* Settlement talks in New York expected to resume
* Argentine bond prices surge in anticipation of deal
* Tuesday’s talks were first between hedge funds and Argentina
By Richard Lough, Eliana Raszewski and Daniel Bases
BUENOS AIRES/NEW YORK, July 30 (Reuters) - Argentina was in a race against time on Wednesday to cut a deal by the end of the day with holdout investors suing it or win a reprieve from a U.S. court, as a surge in the country’s bond prices fed optimism that an agreement was possible.
Attorneys for holdout hedge funds awarded $1.33 billion plus interest by a U.S. court arrived for talks at the New York offices of court-appointed mediator Daniel Pollack on Wednesday morning, with hours to go Argentina faces its second default in 12 years. Pollack arrived shortly thereafter.
Argentine Economy Minister Axel Kicillof arrived shortly after 11 a.m. EDT (1500 GMT) for the talks.
The holdout funds are demanding demand full repayment on bonds they bought at a discounted rate after the country last defaulted in 2002.
The price of the South American country’s bonds surged 15 percent on Wednesday to levels not seen in 3-1/2 years, a sign to some investors that a deal was attainable before another damaging default.
“It’s trading like there’s a deal,” said a fund manager who holds Argentina’s restructured debt and requested anonymity. “I don’t have information, but someone knows there’s a deal.”
Latin America’s No. 3 economy has for years fought NML Capital, a unit of Elliott Management Corp, and Aurelius Capital Management, the leading U.S. hedge funds that rejected large writedowns. After exhausting legal avenues, it faces default if it cannot reach a last-minute deal.
The Buenos Aires government has pushed hard for a stay of the U.S. court ruling that triggered Wednesday’s deadline.
The government has until midnight Wednesday (0400 GMT on Thursday) to break the deadlock. If it fails, U.S. District Judge Thomas Griesa in New York will prevent Argentina from making a July 30 deadline - representing the end of a 30-day grace period - for a coupon payment on exchanged bonds.
After defaulting in 2002, Argentina restructured its debt in two rounds, in 2005 and 2010. More than 90 percent of the bondholders agreed to accept new bonds with reduced payments.
A consortium of Argentine banks is set to offer to buy out the holdout investors’ debt, in an 11th-hour deal aimed at averting a default, a senior banking executive familiar with the offer told Reuters on Wednesday.
The executive said there had not yet been any discussions with the U.S. hedge funds leading the litigation and that the offer would require them to take a haircut, or reduced payment for the bonds.
“The idea is to sit down with the funds and buy all their debt. We have to negotiate the final amount, the terms and how payment will be made,” the executive told Reuters.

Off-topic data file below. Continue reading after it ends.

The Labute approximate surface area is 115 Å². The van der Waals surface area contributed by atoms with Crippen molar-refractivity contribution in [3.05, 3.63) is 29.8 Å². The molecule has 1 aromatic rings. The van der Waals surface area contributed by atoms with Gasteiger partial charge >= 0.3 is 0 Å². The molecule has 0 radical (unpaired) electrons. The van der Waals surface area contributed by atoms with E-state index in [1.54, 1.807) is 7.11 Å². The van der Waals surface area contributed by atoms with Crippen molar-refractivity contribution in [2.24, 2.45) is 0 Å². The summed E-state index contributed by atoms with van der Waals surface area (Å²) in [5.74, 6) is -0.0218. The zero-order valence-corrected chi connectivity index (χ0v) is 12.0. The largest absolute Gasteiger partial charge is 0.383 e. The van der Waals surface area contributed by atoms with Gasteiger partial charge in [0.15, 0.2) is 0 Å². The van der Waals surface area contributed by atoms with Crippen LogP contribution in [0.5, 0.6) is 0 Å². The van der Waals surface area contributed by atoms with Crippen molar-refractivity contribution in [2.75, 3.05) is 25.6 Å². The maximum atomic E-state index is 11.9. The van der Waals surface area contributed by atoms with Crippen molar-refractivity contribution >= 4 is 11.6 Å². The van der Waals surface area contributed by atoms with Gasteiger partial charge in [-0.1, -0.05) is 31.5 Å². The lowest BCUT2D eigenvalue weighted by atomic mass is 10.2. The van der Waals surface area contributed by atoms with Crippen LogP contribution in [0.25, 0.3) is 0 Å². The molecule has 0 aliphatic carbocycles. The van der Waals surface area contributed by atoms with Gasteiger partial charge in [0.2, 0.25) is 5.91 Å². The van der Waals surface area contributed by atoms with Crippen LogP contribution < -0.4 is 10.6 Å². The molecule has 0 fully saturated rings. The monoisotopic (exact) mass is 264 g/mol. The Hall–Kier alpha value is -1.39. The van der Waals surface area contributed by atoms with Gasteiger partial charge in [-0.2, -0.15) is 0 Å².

Argentina’s key dollar bond due 2033 jumped on Wednesday, and its debt insurance costs fell as investors took some cheer from Tuesday’s meeting.
The 2033 dollar discount bond surged as much as 12 points from Tuesday’s close to a bid price of 95.26, according to Thomson Reuters data. That dropped its yield to 8.86 percent, a level not seen since November 2010.
The cost of the country’s five-year credit default swaps, or insurance on the bonds, fell nearly 400 basis points from Tuesday’s close to 1,505 basis points, according to Markit. The CDS had hit six-week highs on Tuesday.
Argentina’s one-year credit default swaps dropped 51 basis points from Tuesday’s close to 4,708 basis points.
Kicillof’s unexpected appearance in New York raised hopes that there was still time to avert a default that would bring more pain to an economy already in recession, though not the economic collapse seen in 2002 when Argentina defaulted on $100 billion in debt.
The country received a modicum of support on Tuesday when holders of its euro-denominated exchange bonds said a suspension would encourage a settlement.
They also said they would facilitate a deal by waiving the so-called RUFO clause that prevents Argentina from offering other investors better terms than it offered them.
Argentina has consistently argued the RUFO clause prohibits it from settling with the holdouts. However, the holdouts in a Wednesday court filing urged U.S. Judge Griesa to reject the exchange bondholders request that the stay be reinstated.
While unnerving, the debt crisis is a far cry from the turmoil of Argentina’s record default in 2002 when dozens were killed in street protests and the authorities froze savers’ accounts to halt a run on the banks.
An Argentine default was unlikely to prompt broader market repercussions, given the country’s relative isolation from the international financial system. (Additional reporting by Alejandro Lifschitz in Buenos Aires and Daniel Bases in New York; Editing by David Gaffen and Jonathan Oatis)